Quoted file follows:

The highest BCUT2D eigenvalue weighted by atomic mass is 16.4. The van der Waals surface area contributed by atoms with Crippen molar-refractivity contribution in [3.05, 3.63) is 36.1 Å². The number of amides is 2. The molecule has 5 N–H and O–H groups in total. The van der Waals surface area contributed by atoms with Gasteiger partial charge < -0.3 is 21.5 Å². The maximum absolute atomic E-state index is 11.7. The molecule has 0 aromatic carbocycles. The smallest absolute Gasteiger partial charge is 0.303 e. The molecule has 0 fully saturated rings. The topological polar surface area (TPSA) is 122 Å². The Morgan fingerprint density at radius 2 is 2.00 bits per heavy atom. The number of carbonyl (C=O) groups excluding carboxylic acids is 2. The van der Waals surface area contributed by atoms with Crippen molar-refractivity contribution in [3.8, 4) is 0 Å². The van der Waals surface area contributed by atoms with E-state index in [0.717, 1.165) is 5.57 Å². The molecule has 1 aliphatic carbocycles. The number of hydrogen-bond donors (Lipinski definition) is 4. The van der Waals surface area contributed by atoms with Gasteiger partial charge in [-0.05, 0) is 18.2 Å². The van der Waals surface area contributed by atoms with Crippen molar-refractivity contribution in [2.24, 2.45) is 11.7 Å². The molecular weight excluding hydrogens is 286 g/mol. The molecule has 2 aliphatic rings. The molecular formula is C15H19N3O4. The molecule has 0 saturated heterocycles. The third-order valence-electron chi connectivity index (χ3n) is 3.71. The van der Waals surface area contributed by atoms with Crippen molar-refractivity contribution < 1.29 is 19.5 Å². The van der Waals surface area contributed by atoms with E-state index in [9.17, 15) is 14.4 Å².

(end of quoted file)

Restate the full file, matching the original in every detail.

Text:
The highest BCUT2D eigenvalue weighted by atomic mass is 16.4. The van der Waals surface area contributed by atoms with Crippen molar-refractivity contribution in [3.05, 3.63) is 36.1 Å². The number of amides is 2. The molecule has 5 N–H and O–H groups in total. The van der Waals surface area contributed by atoms with Gasteiger partial charge < -0.3 is 21.5 Å². The maximum absolute atomic E-state index is 11.7. The molecule has 0 aromatic carbocycles. The smallest absolute Gasteiger partial charge is 0.303 e. The molecule has 0 fully saturated rings. The topological polar surface area (TPSA) is 122 Å². The Morgan fingerprint density at radius 2 is 2.00 bits per heavy atom. The number of carbonyl (C=O) groups excluding carboxylic acids is 2. The van der Waals surface area contributed by atoms with Crippen molar-refractivity contribution in [3.8, 4) is 0 Å². The van der Waals surface area contributed by atoms with E-state index in [0.717, 1.165) is 5.57 Å². The molecule has 1 aliphatic carbocycles. The number of hydrogen-bond donors (Lipinski definition) is 4. The van der Waals surface area contributed by atoms with Gasteiger partial charge in [-0.05, 0) is 18.2 Å². The van der Waals surface area contributed by atoms with Crippen molar-refractivity contribution in [2.24, 2.45) is 11.7 Å². The molecular weight excluding hydrogens is 286 g/mol. The molecule has 2 aliphatic rings. The molecular formula is C15H19N3O4. The molecule has 0 saturated heterocycles. The third-order valence-electron chi connectivity index (χ3n) is 3.71. The van der Waals surface area contributed by atoms with Crippen molar-refractivity contribution < 1.29 is 19.5 Å². The van der Waals surface area contributed by atoms with E-state index in [9.17, 15) is 14.4 Å².